Last Wednesday morning, Al-Jazeera's Arabic service reported from Indianapolis on the split results of the North Carolina and Indiana primaries. For analysis, the anchor in Doha, Qatar, interviewed the network's Washington correspondent, Fady Mansour. "A state for each candidate, is that right?" she asked. Mansour replied that it might seem so from the outside, but in fact winning states was less important than winning delegates, and Barack Obama had bettered his lead over Clinton in that regard. He also said that behind the scenes the Clinton camp was seized with anxiety over whether their candidate's showing meant the end of the road.
Al-Jazeera's coverage of the primary focused on the facts and avoided editorializing, and its interpretation of the meaning of last Tuesday's events was squarely within the mainstream of U.S. political reporting. The only exceptional things about it were the language spoken by the on-air talent and the fact that a satellite channel based halfway around the world in a tiny Gulf emirate had the means and the interest to report from Indiana and Washington on the complexities of the U.S. primary system to Arabic-speaking viewers.
Many Americans incorrectly think of Al-Jazeera's Arabic-language network as al-Qaida Central because it occasionally broadcasts excerpts from videotapes of the terror organization's leaders. Nowadays, however, viewers are far more likely to see images of the American presidential candidates on the channel's screens. As the United States, always an interested party, has become a dominant on-the-ground player in the Middle East, residents of the region increasingly feel that their own fate depends on the outcome of this election. I was in Qatar earlier this month and stopped by the office of Ahmed Sheikh, editor in chief of Al-Jazeera's Arabic service, to ask him about his network's coverage of the campaign.
Al-Jazeera's Arabic service studios in the rapidly growing metropolis of Doha have been expanded but are still relatively modest. The facilities at the new English-language Al-Jazeera International across the street are far more state-of-the-art. The correspondent who welcomed me said that when Egyptian President Hosni Mubarak visited, he was taken aback by how small the studio was, remarking, "So this is the matchbox that has caused all that trouble!"
Safely delivered to Sheikh's office, I was plied with strong Arab tea. Soon our conversation turned to the U.S. presidential campaign. Why, I asked, give such distant events air time? "Because the United States is occupying Iraq and it is an ally of Israel and a power broker in the region," Sheikh replied. "The United States is the only superpower on the planet. Events in Iraq and Palestine affect this area."
He revealed that the station would be preparing 40 more stories between now and November covering the American elections. "We are interested in the Arab-American vote, but also in the black and Hispanic votes. Arab-Americans may be trending Democratic, largely because of the Iraq situation." (When I later spoke to Gaven Morris, the Australian head of planning at Al-Jazeera International, he said his service had not been covering the primaries intensively, but would ramp up coverage closer to the general election for its audiences in Asia, Africa and Latin America. I had the impression that the Arabic channel was more interested in the primary season.)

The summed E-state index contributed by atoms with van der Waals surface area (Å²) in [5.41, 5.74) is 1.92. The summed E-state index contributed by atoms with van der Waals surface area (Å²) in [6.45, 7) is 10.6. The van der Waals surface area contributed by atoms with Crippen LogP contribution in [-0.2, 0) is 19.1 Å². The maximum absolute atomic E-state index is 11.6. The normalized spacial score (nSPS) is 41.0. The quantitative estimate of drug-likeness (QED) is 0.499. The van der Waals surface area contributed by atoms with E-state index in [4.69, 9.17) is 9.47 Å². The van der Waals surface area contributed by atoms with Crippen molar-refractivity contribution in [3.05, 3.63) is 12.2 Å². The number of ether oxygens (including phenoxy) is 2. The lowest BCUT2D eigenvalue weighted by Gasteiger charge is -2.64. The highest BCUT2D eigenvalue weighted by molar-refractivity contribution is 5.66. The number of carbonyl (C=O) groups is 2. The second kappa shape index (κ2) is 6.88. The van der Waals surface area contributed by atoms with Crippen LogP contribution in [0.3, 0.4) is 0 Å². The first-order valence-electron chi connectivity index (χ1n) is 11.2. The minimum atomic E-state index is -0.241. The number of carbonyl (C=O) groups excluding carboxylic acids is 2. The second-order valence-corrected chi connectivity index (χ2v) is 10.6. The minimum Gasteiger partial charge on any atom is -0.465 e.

How did Sheikh view Democratic candidate Hillary Clinton's remark about the United States being able to "totally obliterate" Iran? "It will not be a picnic for the U.S. to attack Iran. That would push oil to $300 a barrel, with severe consequences. And Iran would find ways of retaliating." Interestingly, he made allowances, observing, "Hillary Clinton is in an election campaign. I would give her the benefit of the doubt."
What about presumptive Republican nominee John McCain's repeated gaffes in misrepresenting al-Qaida as a Shiite organization when it is actually made up of radical Sunnis? "Those people in Washington, D.C., do not do their homework," Sheikh lamented. "The U.S. 'empire,'" he said, making scare quotes with his fingers, "is not behaving rationally. It is not capable of taking the right decisions at the right time from the point of view of the rest of the world."
Sheikh did not see Iran as a burgeoning enemy, the way it is depicted in the United States and in some quarters of the Arab world, such as Saudi Arabia. He suggested taking a wider view. "Most people in Algeria and Morocco do not see Iran as an enemy but do not want Iran to dominate Iraq."
"Salafis are the ones who worry about an Iranian Shiite threat," he explained. Salafis are revivalist, fundamentalist Sunnis. Ironically, Al-Jazeera has often been accused of favoring the Salafis, and that is its reputation in Iraq -- where its offices have been closed since 2004. Sheikh gave no evidence of such a bias against Shiites. He expressed admiration for the deft way Iran had handled its crisis with the West. He seemed to be responding to the Bush administration's hopes for an alliance of Israel and the Arab states against Iran when he said, "The common enemy in the Arab collective mind is Israel as long as it doesn't reach peace with the Palestinians."